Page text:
As the world watches the events in Houston unfold, many of them will find themselves reaching into their wallets to send people help the only they can, by sending money.
But people must take caution. Times like these when people feel the need to give most, make givers most vulnerable to scams.
Scammers are at the ready to take advantage of people with big hearts.
Celebrities, musicians, Hollywood hot shots are all making pleas, launching challenges and digging deep to help Houston, a place struggling with flooding following the category 4 hurricane Harvey.
Before people make donations, they must know who they are dealing with online, on phone or in person.
"I've been doing this for almost 30 years now and like clockwork, they will come out of the woodwork, the scammers," said Steve Bernas, CEO of Better Business Bureau (BBB).
Most of them will show up online. And according to Bernas, a BBB study last year showed that millennials supersede the elderly in terms of who is falling victim to scams
"...Because the internet opened up the world at your fingertips," said Bernas.
The BBB cautions people to check and double check the URL being accessed. One wrong letter, one misplaced word in the address and people might be sending their donations to a crook and they'd never know it.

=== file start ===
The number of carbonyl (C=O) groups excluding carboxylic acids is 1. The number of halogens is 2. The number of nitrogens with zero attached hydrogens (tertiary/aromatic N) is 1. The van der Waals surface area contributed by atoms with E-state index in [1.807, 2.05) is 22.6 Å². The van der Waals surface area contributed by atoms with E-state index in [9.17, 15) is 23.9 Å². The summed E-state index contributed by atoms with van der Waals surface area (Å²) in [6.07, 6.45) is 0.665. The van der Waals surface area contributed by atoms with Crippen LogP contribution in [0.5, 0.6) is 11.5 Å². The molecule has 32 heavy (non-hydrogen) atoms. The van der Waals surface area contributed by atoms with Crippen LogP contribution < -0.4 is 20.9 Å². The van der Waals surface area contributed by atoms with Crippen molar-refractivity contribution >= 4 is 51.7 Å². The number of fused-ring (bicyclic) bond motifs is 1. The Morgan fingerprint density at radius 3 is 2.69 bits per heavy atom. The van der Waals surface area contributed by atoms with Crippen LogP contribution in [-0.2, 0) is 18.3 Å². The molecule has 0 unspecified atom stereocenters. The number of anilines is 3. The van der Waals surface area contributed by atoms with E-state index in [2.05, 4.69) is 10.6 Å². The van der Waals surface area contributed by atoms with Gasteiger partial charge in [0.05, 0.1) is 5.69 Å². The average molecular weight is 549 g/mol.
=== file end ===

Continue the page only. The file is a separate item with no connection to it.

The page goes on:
BBB also suggests people make their online donations with a credit card because they have about three months to dispute the charge or put in a complaint with the BBB, the Illinois AG or the Federal Trade Commission.
In past disasters, Hurricanes Katrina and Sandy to name a few, millions of dollars were stolen by scammers preying on the generous and goodhearted.
Here's what to do to make your donation gets in the right hands:
- Any organization you are dealing with, you want to check on them, in Google or any other search engine. Put in their name and the word "scam" next to it to see what comes up.
- Give to Give.Org or CharityNavigator.org to make sure the charity of your choice is for real.
Here's what not to do:
- Never wire money
- Never click on a link posted on Facebook or in an Email, too easy for third party scammers to intercept.
The BBB says the online bad guys are typically sophisticated criminals from across the pond. They can open and close fraudulent sites online easily and often and they don't play by laws in the U.S.
In most cases, a costly mistake made from your own home for all the right reasons maybe one you have to live with, because when you get swindled, you may never know it.
Crowd sourcing, while gaining in popularity, may also not be as safe as you think. Too many frauds watching and waiting for the next online group to gather rip people off.
The number one scam this summer: the IRS scam.